La Lengua de las mariposas
review by Dan Lybarger, 25 August 2000
Like François Truffaut’s The
400 Blows, Butterfly (La
Lengua de las mariposas) is a story that, while told from a
child’s point of view, is unflinching in its depiction of the more
contemptible aspects of human nature. Set during the Spanish Civil
War, Butterfly makes the
human cost of fascism vividly real.
Curiously, director José Luis
Cuerda and writer Rafael Azcona (working from the novel Que
Me Quieres, Amor? by Manuel Rivas) don’t overload the film
with gloom. Most of the handsomely photographed movie is filled with
a sense of wonder that makes the conclusion even more devastating.
Manuel Lozano plays Moncho, a small asthmatic boy who is frightened
by the prospect of his first day at school. His condition makes him
naturally wary of his peers, and the teacher, Don Gregorio (Fernando
Fernán Gómez from The
Grandfather) is a tall, intimidating old man. Unlike the other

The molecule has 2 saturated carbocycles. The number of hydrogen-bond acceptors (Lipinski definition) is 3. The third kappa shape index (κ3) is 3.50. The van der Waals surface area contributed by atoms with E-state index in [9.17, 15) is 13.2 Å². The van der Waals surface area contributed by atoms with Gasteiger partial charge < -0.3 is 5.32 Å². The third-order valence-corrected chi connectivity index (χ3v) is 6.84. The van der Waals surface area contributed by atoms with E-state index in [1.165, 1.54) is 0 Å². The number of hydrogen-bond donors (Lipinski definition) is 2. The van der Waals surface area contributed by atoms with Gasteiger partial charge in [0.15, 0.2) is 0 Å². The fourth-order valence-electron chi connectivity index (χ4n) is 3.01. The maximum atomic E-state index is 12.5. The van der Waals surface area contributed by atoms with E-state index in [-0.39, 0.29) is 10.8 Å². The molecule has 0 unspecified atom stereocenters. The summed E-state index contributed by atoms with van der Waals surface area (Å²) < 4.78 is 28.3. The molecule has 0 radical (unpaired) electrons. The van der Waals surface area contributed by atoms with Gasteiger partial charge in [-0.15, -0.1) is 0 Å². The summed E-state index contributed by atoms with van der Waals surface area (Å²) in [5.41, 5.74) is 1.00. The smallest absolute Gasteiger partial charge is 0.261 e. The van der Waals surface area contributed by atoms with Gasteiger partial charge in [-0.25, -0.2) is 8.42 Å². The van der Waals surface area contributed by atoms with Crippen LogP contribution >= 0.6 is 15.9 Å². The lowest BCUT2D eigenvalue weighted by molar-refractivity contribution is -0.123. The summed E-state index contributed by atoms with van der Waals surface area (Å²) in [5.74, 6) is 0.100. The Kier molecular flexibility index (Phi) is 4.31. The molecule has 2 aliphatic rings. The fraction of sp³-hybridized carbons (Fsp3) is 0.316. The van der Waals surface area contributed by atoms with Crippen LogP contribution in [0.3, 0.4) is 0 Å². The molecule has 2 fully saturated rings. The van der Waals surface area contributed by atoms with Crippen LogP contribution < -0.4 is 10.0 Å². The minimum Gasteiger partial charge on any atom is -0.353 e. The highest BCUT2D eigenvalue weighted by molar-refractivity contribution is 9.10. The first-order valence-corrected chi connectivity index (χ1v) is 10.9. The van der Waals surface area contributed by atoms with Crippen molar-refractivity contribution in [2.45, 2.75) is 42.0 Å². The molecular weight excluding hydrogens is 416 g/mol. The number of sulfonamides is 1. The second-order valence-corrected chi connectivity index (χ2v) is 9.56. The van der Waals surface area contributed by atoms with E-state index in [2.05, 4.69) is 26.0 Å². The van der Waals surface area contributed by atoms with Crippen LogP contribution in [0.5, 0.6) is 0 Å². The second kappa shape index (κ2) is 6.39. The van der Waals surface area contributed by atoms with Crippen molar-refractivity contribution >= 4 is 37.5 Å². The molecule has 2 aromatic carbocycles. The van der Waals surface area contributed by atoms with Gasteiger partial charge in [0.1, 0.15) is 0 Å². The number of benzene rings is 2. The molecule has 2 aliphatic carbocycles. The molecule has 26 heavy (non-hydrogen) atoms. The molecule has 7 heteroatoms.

people in Moncho’s village, he speaks in a rarefied manner and
seems like the sort of instructor who would beat a youngster into
obedience. Worse, the old man may be something the town fears and
distrusts intensely, an atheist. Moncho finds the experience so
frightening that he wets himself as Don Gregorio introduces him to
the class. The shock sends the lad running home.
Fortunately for him, Don Gregorio
is as kind as he is mysterious. When his students misbehave, he
calms them down with psychology instead of a rod. He even comes to
Moncho’s home to apologize for scaring the boy. His enthusiasm for
books and nature rubs off on his pupils, particularly Moncho. He
takes the boys on insect hunts and provides emotional support that
is sometimes missing at home.
Don Gregorio is one of several
unusual but likable people who inhabit Moncho’s home. There are
Moncho’s loving but bickering parents: Mom is devoutly Catholic
and traditional, while Dad is staunchly behind the doomed Republic
and changes it has brought about. They share the house with
Moncho’s older brother, a sax player with a shortage of soul.
There’s also a young man who has a tempestuous affair with a young
woman who insists on making love as her dog Tarzan attacks him.
José Luis Cuerda
Fernando Fernán Gómez
Gonzalo M. Uriarte
Alexis de los Santos
Elena Mar Fernández
José Luis Cuerda